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Metro Metro

Metro No. 197

Independent, outspoken and often polemical, Metro features writing by some of the region's foremost academics and critics, providing readers with comprehensive coverage of Australian, New Zealand, Asian, and Pacific screen industries. Combining a wide range of topics and disciplines, Metro offers a unique blend of in-depth scholarship and popular writing, perfectly capturing key trends and developments in screen culture.

Country:
Australia
Language:
English
Publisher:
Australian Teachers of Media Incorporated
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4 Issues

IN THIS ISSUE

access_time12 min.
muddied waters risk and reflection in simon baker’s breath

The last sucking bubble of consciousness. The rising gorge of panic. Yes, a delicious ricochet of sparks. I suppose I knew well enough what it felt like. It was intense, consuming, and it could be beautiful. That far out at the edge of things you get to a point where all that stands between you and oblivion is the roulette of body-memory, the last desperate jerks of your system trying to restart itself. You feel exalted, invincible, angelic because you’re totally fucking poisoned. Inside it’s great, feels brilliant. But on the outside it’s squalid beyond imagining. The above excerpt, from Tim Winton’s 2008 novel Breath, describes the imagined sensations associated with erotic asphyxiation: the feeling of ‘respiratory acidosis’, whereby one’s blood turns acidic as one’s lungs cry out for air. That toxic…

access_time11 min.
heavy here and now alena lodkina’s strange colours

The ‘strange’ colours flagged in the title of Alena Lodkina’s remarkable debut feature are first glimpsed in a banal, everyday setting: a shop window. Opals are on sale inside, which cues us in to the fact that opal mining is the main activity in the remote place to which young adult Milena (Kate Cheel) has travelled by bus: Lightning Ridge in northern New South Wales. The immediate motivation for Milena’s trip is the heart attack recently suffered by her now-hospitalised father, Max (Daniel P Jones). But the looming issue of how Milena and Max will come to terms with each other emotionally is sidelined for almost half the film; meanwhile, Milena will wander around this place, encounter its people and spend some reflective time alone. Lightning Ridge, as we see it…

access_time10 min.
burning down the house winchester and the truth about ghosts

How can you tell a true story about ghosts when no-one knows for sure whether ghosts are real? Winchester (The Spierig Brothers, 2018) is a film based on the true story of Sarah Winchester, the eccentric millionaire who spent a large part of both her life and her fortune constructing what is supposedly one of the most haunted properties in the world. According to legend, in addition to inheriting her fortune and a 50 per cent shareholding in the Winchester Repeating Arms Company, Sarah believed that she was also heir to the ghosts of anyone ever killed by a Winchester gun. Building the California house and endlessly renovating it until it became a sprawling maze, then, was said to be her way of offering amends – giving the lost souls somewhere…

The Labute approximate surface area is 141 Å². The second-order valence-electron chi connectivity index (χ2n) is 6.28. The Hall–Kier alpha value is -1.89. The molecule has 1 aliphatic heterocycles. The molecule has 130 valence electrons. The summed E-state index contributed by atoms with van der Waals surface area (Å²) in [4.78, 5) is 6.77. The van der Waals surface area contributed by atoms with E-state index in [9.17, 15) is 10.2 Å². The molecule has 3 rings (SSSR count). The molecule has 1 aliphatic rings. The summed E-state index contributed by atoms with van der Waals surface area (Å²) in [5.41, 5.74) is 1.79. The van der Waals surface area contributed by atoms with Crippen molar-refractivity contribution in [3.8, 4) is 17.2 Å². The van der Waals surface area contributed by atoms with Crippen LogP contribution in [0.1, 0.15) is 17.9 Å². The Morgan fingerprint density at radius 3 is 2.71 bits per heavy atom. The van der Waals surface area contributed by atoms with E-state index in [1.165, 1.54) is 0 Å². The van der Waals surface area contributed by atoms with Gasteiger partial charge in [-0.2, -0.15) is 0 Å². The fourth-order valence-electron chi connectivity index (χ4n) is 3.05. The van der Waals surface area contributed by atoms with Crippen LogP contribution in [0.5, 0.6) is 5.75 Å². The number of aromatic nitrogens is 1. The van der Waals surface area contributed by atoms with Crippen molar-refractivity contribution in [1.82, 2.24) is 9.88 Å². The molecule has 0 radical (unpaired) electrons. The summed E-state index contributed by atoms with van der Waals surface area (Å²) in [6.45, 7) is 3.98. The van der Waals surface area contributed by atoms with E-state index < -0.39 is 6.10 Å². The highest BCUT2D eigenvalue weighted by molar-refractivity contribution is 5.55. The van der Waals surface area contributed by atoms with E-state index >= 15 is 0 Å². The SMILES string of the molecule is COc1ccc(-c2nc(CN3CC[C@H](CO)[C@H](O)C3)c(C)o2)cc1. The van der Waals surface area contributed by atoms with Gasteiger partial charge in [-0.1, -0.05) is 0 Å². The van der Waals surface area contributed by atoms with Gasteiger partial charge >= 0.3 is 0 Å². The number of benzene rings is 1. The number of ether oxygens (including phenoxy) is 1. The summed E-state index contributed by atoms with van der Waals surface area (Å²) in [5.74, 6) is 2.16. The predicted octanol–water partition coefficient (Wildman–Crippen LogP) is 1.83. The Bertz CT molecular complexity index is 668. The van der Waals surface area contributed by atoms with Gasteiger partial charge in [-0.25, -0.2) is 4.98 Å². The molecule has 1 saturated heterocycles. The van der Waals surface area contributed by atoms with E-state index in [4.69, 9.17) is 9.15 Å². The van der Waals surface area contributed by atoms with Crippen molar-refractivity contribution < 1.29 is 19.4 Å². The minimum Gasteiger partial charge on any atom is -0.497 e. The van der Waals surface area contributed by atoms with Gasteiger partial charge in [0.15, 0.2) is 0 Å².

access_time10 min.
rebel on the screen mike retter on youth on the march

At the time of writing, ‘raw water’ can be priced as much as A$19 per gallon. Its proponents say that filtered water – the kind we get from taps – is stripped of essential nutrients and contaminated with pollutants like lead. They also speak of the sensual quality of the product: its texture, the way it moves on the palate, how the individual characteristics of each natural spring change the flavour of the water. They sniff the water before they drink it, probably. In the US – where the movement originated, and where the use of lead in water systems has been banned by Congress – some areas nevertheless see water fed through old, crumbling lead pipes as a result of improper spending or, perhaps, an unwillingness to maintain basic infrastructure.…

access_time15 min.
recurring nightmares dark australian classics reimagined

I’m not really a particularly nostalgic person, but I think films remain outside of nostalgia. I think they are like little worlds you’d lived in – like a period [when] you lived in another country. So says director Peter Weir, recollecting the time he spent realising the Gothic fever dream of Joan Lindsay’s 1967 novel Picnic at Hanging Rock, which was brought to his attention by eventual executive producer Patricia Lovell. The magnetic pull of the teenage longing, repression and rebellion behind the unexplained disappearance of three finishing-school girls and one of their governesses on Valentine’s Day 1900 was irresistible to the then-emerging director: ‘I read it from cover to cover [and] was gripped by it, and by the fact it was an unsolved mystery […] I was burning with it.…

access_time10 min.
pride in protest the abc’s riot and the birth of mardi gras

Last year, the BBC launched ‘Gay Britannia’, a series of programs marking the fiftieth anniversary of the UK’s Sexual Offences Act 1967, which saw the partial decriminalisation of homosexuality. The series brought audiences a suite of LGBTQIA+ content, including the flagship drama miniseries Man in an Orange Shirt; based-on-true-events telemovie Against the Law (Fergus O’Brien, 2017), about journalist Peter Wildeblood; archival patchwork Queerama; documentaries including Olly Alexander: Growing Up Gay (Vicki Cooper, 2017) and Gluck: Who Did She Think He Was? (Clare Beavan, 2017); and a collection of podcasts as well as radio and TV specials. Compared to the commemorated moment in UK history, it would take eight additional years for the first Australian state to decriminalise homosexuality: South Australia, in 1975. The rest of the states and territories would follow…

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